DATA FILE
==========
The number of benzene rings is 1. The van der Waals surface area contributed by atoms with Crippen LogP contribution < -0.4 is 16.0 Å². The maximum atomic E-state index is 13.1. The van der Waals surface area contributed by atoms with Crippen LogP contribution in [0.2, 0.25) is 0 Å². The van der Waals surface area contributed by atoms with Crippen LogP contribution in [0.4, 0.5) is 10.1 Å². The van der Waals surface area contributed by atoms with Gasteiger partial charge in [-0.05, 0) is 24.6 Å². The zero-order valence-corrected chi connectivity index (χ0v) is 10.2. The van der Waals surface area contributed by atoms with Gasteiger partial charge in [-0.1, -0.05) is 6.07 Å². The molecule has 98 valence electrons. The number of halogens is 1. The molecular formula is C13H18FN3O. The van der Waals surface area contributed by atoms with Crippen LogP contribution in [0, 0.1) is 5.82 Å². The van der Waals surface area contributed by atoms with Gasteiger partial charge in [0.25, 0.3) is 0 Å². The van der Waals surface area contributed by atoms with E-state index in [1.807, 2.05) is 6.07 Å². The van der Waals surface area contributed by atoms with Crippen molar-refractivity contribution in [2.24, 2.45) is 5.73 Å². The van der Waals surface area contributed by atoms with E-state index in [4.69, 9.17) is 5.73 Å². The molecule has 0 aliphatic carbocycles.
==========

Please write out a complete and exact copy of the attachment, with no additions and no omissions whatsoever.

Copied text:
The number of benzene rings is 1. The van der Waals surface area contributed by atoms with Crippen LogP contribution < -0.4 is 16.0 Å². The maximum atomic E-state index is 13.1. The van der Waals surface area contributed by atoms with Crippen LogP contribution in [0.2, 0.25) is 0 Å². The van der Waals surface area contributed by atoms with Crippen LogP contribution in [0.4, 0.5) is 10.1 Å². The van der Waals surface area contributed by atoms with Gasteiger partial charge in [-0.05, 0) is 24.6 Å². The zero-order valence-corrected chi connectivity index (χ0v) is 10.2. The van der Waals surface area contributed by atoms with Gasteiger partial charge in [-0.1, -0.05) is 6.07 Å². The molecule has 98 valence electrons. The number of halogens is 1. The molecular formula is C13H18FN3O. The van der Waals surface area contributed by atoms with Crippen LogP contribution in [0, 0.1) is 5.82 Å². The van der Waals surface area contributed by atoms with Gasteiger partial charge in [0.25, 0.3) is 0 Å². The van der Waals surface area contributed by atoms with E-state index in [1.807, 2.05) is 6.07 Å². The van der Waals surface area contributed by atoms with Crippen molar-refractivity contribution in [2.24, 2.45) is 5.73 Å². The van der Waals surface area contributed by atoms with E-state index in [4.69, 9.17) is 5.73 Å². The molecule has 0 aliphatic carbocycles.